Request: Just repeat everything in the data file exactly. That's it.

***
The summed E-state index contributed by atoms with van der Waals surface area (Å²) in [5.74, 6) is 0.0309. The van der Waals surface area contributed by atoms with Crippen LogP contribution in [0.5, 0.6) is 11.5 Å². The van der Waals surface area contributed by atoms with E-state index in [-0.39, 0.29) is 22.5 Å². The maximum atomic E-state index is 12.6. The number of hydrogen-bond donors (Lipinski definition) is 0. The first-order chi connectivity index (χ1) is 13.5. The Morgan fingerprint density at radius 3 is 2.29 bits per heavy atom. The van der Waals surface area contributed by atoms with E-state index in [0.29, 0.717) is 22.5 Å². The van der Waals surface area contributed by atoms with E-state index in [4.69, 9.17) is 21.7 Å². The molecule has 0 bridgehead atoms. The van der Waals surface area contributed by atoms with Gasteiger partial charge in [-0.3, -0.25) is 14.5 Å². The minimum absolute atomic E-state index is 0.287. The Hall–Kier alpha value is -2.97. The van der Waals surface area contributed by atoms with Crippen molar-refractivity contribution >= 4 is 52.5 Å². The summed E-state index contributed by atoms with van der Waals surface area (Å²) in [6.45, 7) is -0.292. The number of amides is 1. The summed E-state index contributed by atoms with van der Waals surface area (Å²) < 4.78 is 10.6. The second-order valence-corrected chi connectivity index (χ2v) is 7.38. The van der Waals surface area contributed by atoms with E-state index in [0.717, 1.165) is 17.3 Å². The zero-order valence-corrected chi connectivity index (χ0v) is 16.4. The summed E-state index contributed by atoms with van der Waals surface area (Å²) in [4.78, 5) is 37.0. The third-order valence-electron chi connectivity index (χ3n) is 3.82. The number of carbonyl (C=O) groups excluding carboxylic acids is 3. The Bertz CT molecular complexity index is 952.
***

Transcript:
The summed E-state index contributed by atoms with van der Waals surface area (Å²) in [5.74, 6) is 0.0309. The van der Waals surface area contributed by atoms with Crippen LogP contribution in [0.5, 0.6) is 11.5 Å². The van der Waals surface area contributed by atoms with E-state index in [-0.39, 0.29) is 22.5 Å². The maximum atomic E-state index is 12.6. The number of hydrogen-bond donors (Lipinski definition) is 0. The first-order chi connectivity index (χ1) is 13.5. The Morgan fingerprint density at radius 3 is 2.29 bits per heavy atom. The van der Waals surface area contributed by atoms with E-state index in [0.29, 0.717) is 22.5 Å². The van der Waals surface area contributed by atoms with E-state index in [4.69, 9.17) is 21.7 Å². The molecule has 0 bridgehead atoms. The van der Waals surface area contributed by atoms with Gasteiger partial charge in [-0.3, -0.25) is 14.5 Å². The minimum absolute atomic E-state index is 0.287. The Hall–Kier alpha value is -2.97. The van der Waals surface area contributed by atoms with Crippen molar-refractivity contribution >= 4 is 52.5 Å². The summed E-state index contributed by atoms with van der Waals surface area (Å²) in [6.45, 7) is -0.292. The number of amides is 1. The summed E-state index contributed by atoms with van der Waals surface area (Å²) < 4.78 is 10.6. The second-order valence-corrected chi connectivity index (χ2v) is 7.38. The van der Waals surface area contributed by atoms with E-state index in [0.717, 1.165) is 17.3 Å². The zero-order valence-corrected chi connectivity index (χ0v) is 16.4. The summed E-state index contributed by atoms with van der Waals surface area (Å²) in [4.78, 5) is 37.0. The third-order valence-electron chi connectivity index (χ3n) is 3.82. The number of carbonyl (C=O) groups excluding carboxylic acids is 3. The Bertz CT molecular complexity index is 952.